An automotive recall is a way for a manufacturer to tell you that there could be something about your car or truck that presents a risk of injury or property damage. And if you want to drill down to the very core of the issue, automotive recalls are intended to fix known problems with vehicles in an effort to keep roadways safer. Auto Collisions are the #1 killer of Americans under the age of 34, and 42,000 deaths are recorded each year on U.S. highways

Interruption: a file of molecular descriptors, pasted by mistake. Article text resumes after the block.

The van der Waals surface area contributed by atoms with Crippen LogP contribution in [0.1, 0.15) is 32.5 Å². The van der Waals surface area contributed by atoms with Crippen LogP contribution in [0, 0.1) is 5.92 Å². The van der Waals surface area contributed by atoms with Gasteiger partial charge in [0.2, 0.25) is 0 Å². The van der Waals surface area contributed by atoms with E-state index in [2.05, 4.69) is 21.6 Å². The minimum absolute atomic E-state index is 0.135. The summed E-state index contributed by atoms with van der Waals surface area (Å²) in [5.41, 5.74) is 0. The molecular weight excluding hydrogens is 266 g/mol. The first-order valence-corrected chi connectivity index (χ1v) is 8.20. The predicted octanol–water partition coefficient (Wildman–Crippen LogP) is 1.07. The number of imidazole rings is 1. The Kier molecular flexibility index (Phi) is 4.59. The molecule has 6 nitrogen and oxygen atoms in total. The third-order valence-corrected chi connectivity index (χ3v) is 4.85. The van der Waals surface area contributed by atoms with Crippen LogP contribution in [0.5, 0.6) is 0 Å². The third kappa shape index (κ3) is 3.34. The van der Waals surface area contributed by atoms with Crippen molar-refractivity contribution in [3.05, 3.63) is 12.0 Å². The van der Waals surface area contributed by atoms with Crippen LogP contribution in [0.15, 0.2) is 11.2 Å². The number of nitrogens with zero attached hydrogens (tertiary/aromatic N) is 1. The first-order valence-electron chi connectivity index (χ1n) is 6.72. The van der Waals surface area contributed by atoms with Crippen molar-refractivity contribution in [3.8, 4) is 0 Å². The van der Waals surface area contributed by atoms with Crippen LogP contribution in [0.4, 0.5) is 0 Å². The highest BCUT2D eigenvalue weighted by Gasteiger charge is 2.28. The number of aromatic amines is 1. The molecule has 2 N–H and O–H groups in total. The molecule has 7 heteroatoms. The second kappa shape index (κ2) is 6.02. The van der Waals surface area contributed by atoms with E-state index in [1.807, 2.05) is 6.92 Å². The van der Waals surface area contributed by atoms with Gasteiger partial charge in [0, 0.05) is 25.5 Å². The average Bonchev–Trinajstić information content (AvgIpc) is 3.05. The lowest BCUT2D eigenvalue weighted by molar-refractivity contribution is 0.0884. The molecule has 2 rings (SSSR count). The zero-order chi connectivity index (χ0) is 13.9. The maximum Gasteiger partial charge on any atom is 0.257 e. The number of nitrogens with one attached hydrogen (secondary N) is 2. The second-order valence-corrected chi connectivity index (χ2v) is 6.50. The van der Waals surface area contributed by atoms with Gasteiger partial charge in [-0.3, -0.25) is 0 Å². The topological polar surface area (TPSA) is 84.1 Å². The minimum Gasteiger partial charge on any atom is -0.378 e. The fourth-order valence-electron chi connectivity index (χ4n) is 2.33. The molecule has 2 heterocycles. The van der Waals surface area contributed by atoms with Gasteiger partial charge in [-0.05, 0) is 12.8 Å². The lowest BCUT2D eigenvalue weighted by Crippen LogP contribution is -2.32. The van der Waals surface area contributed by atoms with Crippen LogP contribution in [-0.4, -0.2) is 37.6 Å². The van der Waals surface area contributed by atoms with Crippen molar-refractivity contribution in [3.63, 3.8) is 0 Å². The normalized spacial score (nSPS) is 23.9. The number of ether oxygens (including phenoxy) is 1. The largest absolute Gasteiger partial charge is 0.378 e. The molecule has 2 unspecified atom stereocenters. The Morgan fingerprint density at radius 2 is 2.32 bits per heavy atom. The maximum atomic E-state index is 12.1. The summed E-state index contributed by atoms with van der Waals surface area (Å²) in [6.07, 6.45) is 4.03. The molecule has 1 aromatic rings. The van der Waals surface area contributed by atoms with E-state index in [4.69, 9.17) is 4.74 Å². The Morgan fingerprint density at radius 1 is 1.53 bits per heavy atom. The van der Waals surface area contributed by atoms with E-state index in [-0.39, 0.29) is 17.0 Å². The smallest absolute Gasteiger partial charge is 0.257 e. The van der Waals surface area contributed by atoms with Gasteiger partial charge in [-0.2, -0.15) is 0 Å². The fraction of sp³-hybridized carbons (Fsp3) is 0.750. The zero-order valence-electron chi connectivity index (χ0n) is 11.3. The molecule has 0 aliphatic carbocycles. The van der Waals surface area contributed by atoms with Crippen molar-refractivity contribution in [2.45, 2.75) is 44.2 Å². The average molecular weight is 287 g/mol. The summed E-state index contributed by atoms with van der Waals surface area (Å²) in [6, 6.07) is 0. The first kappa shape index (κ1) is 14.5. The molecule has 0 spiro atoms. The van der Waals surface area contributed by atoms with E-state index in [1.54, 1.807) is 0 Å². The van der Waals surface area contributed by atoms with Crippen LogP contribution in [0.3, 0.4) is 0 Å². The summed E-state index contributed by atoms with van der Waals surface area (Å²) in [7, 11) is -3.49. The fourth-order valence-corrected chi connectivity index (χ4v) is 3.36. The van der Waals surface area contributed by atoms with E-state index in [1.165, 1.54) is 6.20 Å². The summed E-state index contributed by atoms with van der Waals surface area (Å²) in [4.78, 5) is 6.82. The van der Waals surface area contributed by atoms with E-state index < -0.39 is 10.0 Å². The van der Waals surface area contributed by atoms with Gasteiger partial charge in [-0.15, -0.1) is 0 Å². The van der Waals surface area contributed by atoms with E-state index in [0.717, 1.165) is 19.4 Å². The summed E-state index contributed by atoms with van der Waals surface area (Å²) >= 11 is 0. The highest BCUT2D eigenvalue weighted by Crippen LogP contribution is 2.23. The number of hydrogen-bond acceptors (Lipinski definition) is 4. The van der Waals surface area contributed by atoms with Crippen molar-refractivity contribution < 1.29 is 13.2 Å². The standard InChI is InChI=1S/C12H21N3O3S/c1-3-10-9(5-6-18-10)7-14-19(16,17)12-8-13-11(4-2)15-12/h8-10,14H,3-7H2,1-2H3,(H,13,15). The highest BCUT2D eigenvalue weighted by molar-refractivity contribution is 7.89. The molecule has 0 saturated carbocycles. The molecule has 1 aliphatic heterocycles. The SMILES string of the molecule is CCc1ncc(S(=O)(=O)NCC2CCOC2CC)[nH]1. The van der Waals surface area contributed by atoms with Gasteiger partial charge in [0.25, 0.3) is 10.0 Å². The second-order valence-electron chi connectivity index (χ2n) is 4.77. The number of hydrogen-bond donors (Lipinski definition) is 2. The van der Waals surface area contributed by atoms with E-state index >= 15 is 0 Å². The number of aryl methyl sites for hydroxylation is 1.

Some of those lives could be saved by repairing unsafe vehicles or removing them from the roads. But who has the authority to do something like that?
The answer isn’t who, but rather what. In the United States, the U.S. Department of Transportation’s National Highway Traffic Safety Administration (NHTSA) sets the national safety standards and can influence — or in some cases order — an OEM to repair safety-related defects for no additional charge to the person who owns the vehicle
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